When shopping for vintage fashions from the 1920s – 1930’s, it’s especially difficult to find women’s pajamas and pantsuits. You certainly can find advertisements, editorial fashion articles, and illustrations extolling such styles when paging through vintage magazines…
In fact, you see them so often it sets your heart to pitter-patter.
But finding such items available for sale is one of the toughest searches a vintage-loving fashionista can have.
Given that flappers were all about freedom, it’s easy to think that fashions with ‘male trouser bottoms’ — which offer more mobility and less worry about ‘upskirt’ issues — would have been all the rage, leaving you to find vintage pyjamas and pantsuits from those decades. But pants and pyjamas were not as popular a purchase as you’d imagine.
Some of the reason for such unpopular pants has to do with simple economics.
Most flappers, especially in terms of dress, were younger single women. As such, they would have had, in very general terms, less money to fund their wardrobe purchases. (And as most women knew how to work a needle and thread, rather any dress of the time could, in a pinch, be altered to suit a flapper’s style.) Often their living arrangements would limit their ability to entertain at home as well, meaning the lounging pajama was not only unnecessary, but ill-advised in mom and dad’s house where pajamas were tantamount to declaring a morality debate.
Older women who would have had more discretionary income to throw at the latest fashions would have also had, in general, positions which required them to join the stance against pants that their more traditional or conservative friends and family had. So they too eschewed the manly fashions, opting for the ‘more feminine’ skirts — with longer hemlines too.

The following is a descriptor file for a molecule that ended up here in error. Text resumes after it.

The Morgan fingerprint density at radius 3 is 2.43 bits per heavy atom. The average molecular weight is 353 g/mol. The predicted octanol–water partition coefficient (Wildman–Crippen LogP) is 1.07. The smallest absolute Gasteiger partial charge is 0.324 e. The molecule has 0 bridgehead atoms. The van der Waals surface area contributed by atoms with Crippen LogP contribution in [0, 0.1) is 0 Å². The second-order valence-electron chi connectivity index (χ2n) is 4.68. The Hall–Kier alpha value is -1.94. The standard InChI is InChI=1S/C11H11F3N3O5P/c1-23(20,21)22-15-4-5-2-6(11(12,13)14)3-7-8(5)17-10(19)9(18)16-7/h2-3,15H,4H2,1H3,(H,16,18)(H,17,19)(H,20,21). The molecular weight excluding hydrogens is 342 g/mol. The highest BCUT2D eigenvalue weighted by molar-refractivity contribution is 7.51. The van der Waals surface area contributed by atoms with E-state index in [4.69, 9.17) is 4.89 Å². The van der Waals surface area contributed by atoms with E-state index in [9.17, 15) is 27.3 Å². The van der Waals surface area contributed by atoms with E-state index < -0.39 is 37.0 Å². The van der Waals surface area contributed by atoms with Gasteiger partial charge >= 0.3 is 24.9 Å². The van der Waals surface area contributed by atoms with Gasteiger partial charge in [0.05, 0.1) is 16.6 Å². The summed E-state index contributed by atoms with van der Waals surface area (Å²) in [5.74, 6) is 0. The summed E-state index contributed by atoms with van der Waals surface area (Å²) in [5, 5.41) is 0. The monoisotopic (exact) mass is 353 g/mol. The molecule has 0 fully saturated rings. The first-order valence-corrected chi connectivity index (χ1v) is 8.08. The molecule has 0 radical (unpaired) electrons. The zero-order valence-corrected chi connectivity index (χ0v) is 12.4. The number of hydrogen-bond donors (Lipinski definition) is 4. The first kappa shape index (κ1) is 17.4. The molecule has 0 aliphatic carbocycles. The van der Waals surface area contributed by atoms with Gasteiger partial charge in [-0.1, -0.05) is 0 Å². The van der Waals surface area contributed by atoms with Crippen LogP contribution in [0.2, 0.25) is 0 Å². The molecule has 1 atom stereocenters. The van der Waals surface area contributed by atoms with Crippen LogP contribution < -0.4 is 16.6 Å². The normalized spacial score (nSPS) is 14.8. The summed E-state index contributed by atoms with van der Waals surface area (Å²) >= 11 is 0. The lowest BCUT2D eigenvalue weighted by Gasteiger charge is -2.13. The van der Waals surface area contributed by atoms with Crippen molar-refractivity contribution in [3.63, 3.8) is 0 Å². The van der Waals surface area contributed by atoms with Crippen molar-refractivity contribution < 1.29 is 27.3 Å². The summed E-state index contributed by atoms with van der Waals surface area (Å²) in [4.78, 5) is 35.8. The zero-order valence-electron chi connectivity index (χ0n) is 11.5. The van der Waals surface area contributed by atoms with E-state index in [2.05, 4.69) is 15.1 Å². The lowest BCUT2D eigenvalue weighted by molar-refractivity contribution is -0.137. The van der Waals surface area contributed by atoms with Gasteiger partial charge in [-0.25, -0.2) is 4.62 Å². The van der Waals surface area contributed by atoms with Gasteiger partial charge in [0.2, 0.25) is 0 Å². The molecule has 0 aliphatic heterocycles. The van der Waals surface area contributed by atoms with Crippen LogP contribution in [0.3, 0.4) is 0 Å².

Pants also had the misfortune of being marketed at the wrong time, for once The Great Depression hit, fashion was a frivolity few could afford. It wasn’t the time for new trends.
But as we learned, for the flapper who could afford both her lifestyle and her fashions, showing off one’s legs was a serious priority… And pants were not seen as the way to a man’s umm…. heart.
You can argue that such pursuit to be chased is not feminism; but power is something you wield and that includes the power to attract a mate — should you want one for keeps or the moment. (And this debate regarding sex & power is one that Third Wave Feminists are still having.)
In any case, less purchases of pajamas and ensembles with pants during the 1920s and 1930s means less of these gorgeous & sophisticated vintage pajama styles are available for purchase today. Which means when you are lucky enough to find it, you’ll pay a pretty price for it. But you should happily do so, for you know-not when you’ll find it again…
Which brings us to the expression, “the cat’s pajamas” (or “the cat’s pygamas”).
Like “the bee’s knees,” the phrase means something or someone is the best, a charming desirable, splendid or stylish. Unlike the “bee’s knees,” the phrase has been traced to its origins. It was coined in the 20’s by Justin B. Smith, and made popular by cartoonist Tad Dorgan‘s use of the expression. While the word “cat” has a long history of association with women & their wiles, it not surprisingly resurfaced strongly in the roaring 20’s to refer to the unconventional flapper spirit. Combined with the word “pajamas”, for the new fashion trend, the expression captures both the inherent “female nature” as well as the new “masculine” path. Like feminine curves in the straight masculine lines of pajamas, a charming & stylish paradox is achieved. Voila!
The irony, of course, is that while flappers & their pajamas enjoyed a relatively short run at the time, the phrase continued…. From the unflappable flappers to the blushing pin ups to present day.
(Note: Thanks to A Slip of a Girl for showing me the pretty vintage illustrations by A. K. MacDonald!)